More Than Just Doodles
To the casual observer a child who is drawing or coloring in, is merely doodling. The marks seem to be decidedly random, almost meaningless. But there is more going on in your young child’s mind as s/he engages in the physical act of drawing and coloring.
In fact, examining a child’s drawing gives us important insights into how drawing fits into the overall physical, emotional and cognitive development of the young child. From toddlerhood through to primary school, children choose to draw and color, but the process actually starts much earlier – during toddlerhood.
At around the age of 18 months, toddlers become interested in scribbling. It seems to provide sensory enjoyment, but the child is also interested in the marks that are made. The act of doodling or scribbling can serve several useful purposes for the young child. Small muscle coordination and control improve with practice, cognitive abilities are exercised, opportunities for social interaction arise, and the physical movements provide emotional release.
Because a toddler’s small muscle control is not fully developed, he or she may approach the coloring sheet by grasping the marker with his or her fist and may well find it difficult to place the marks exactly where he or she wants them. Movements are typically large, involving the whole arm and sometimes the upper boyd with very little finger or wrist control. This is because the pattern of physical development in children begins from the center of the trunk outward.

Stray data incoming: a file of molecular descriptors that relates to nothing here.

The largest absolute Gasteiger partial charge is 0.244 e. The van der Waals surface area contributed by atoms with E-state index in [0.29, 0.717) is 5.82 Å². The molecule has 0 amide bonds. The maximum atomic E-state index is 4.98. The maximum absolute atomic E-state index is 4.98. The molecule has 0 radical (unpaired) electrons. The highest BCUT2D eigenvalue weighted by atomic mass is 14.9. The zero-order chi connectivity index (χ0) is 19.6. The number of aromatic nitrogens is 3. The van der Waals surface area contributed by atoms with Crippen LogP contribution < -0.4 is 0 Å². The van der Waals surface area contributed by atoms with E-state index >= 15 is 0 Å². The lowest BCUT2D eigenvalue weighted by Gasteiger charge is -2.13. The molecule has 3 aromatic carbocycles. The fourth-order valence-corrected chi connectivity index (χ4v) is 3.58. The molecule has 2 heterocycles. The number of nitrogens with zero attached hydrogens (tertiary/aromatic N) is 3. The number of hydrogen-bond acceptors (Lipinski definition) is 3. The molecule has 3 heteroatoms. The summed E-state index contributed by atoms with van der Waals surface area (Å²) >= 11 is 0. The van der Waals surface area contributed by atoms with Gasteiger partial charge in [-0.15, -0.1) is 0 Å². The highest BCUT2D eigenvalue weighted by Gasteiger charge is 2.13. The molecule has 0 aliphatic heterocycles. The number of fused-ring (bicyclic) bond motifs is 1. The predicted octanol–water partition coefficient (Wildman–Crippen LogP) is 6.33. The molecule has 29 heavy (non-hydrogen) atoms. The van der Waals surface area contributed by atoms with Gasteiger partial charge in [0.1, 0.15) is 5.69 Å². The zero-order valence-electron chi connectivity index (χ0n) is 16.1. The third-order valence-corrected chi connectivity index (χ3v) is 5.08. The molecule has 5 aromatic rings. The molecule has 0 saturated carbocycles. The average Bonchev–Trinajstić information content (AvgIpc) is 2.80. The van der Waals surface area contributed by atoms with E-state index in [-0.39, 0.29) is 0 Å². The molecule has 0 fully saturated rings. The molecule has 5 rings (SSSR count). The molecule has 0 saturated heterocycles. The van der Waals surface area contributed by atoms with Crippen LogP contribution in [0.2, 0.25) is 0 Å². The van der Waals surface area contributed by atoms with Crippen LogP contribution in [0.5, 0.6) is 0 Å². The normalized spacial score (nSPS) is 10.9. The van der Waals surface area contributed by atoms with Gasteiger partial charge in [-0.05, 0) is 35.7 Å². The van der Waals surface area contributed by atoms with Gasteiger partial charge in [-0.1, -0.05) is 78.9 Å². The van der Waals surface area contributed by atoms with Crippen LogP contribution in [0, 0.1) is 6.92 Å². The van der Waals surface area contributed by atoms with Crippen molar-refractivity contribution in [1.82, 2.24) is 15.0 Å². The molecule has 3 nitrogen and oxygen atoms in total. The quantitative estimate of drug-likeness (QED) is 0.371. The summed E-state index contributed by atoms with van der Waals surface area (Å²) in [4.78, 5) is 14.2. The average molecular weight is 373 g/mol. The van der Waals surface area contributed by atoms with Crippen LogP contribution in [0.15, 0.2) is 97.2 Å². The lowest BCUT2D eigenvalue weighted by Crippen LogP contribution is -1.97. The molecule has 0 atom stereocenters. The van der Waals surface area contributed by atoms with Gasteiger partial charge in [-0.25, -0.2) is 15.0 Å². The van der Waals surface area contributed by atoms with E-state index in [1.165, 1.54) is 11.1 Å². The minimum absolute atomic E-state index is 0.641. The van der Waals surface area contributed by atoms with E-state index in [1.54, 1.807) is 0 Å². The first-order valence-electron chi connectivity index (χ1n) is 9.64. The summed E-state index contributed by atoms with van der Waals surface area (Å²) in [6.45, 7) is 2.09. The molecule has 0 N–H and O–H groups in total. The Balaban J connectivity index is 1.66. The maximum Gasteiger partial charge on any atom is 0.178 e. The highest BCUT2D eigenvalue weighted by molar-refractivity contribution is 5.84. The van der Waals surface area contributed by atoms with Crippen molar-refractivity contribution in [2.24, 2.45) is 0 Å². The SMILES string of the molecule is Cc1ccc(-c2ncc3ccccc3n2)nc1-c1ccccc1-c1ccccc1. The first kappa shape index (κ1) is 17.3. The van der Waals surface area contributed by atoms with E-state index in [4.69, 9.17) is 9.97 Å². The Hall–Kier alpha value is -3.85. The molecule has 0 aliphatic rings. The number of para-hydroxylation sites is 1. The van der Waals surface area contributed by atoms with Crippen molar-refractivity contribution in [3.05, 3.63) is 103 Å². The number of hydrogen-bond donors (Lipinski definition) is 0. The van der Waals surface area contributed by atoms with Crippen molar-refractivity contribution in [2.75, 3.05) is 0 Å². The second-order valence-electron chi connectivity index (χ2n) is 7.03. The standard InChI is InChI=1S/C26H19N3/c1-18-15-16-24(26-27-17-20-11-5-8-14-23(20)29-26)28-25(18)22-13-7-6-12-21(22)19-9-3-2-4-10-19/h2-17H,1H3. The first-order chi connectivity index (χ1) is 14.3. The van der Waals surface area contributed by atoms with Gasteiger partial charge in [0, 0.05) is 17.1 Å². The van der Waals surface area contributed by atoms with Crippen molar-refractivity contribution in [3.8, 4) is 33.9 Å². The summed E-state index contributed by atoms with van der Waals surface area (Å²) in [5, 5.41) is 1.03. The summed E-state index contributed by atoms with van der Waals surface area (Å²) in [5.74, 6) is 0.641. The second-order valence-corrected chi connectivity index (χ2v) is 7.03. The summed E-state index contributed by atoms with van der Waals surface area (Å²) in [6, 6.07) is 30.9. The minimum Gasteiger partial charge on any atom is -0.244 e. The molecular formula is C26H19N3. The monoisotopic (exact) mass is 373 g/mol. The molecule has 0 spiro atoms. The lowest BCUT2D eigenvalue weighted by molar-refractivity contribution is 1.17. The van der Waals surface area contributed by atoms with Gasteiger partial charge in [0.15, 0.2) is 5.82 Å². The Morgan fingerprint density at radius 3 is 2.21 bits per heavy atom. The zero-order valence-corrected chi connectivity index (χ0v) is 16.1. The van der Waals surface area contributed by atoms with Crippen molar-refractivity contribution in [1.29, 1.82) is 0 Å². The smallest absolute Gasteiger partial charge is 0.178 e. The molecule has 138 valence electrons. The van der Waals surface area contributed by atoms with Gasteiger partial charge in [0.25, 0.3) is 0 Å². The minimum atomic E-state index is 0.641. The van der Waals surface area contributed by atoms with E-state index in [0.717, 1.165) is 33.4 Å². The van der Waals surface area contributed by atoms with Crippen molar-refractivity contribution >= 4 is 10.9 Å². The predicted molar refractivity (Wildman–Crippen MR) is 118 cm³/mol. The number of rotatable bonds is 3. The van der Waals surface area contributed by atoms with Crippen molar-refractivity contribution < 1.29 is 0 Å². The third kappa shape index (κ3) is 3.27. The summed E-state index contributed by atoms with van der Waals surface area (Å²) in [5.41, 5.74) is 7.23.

With practice, the toddler will naturally improve his or her control, full control, however, will not be achieved until much later. Some toddlers will rest their forearm on the drawing surface to give them additional control. A repetitive scrubbing motion is common among two-year-olds. This provides them with sensory enjoyment and making drawing a very physical act.
By providing children with the materials and opportunities to scribble we can promote physical skills. Just as babbling is a natural way to gain language, scribbling is a natural gateway to muscle control and coordination.
Form an intellectual point of view young toddlers care about both the process and results of their art. They really do not intend to represent objects at first. Instead, they are mainly concerned with color and line. However, they may actually look at the scribbles they have made and, in surprise, recognize a shape and name it. While they may not have intended to draw a dog or tree, the scribbles suggest the shapes. Children interpret, rather than intend. In child development circles this is referred to as fortuitous realism and becomes common as a child approaches three years of age.
As a parent you can encourage your little one to draw and to color by offering him or her opportunities to do so. Provide them with blank sheets of paper to let their creativity run wild or supply a coloring book or coloring sheets – many of which are available free of charge online. Little boys may enjoy coloring images of cars and trucks or of favorite characters such as Spiderman and at sites like Spiderman Coloring you’ll find Spiderman coloring pages as well as coloring pages, funny pics and more. For little girls search for coloring pages of princesses or fairies or anything else she may be interested in such as Disney characters or even trucks!
Remember to always supervise toddlers while they draw and color – due to the choking hazard that crayons pose.Tags: drawing, draw, paint
Filed under: Drawing and Art
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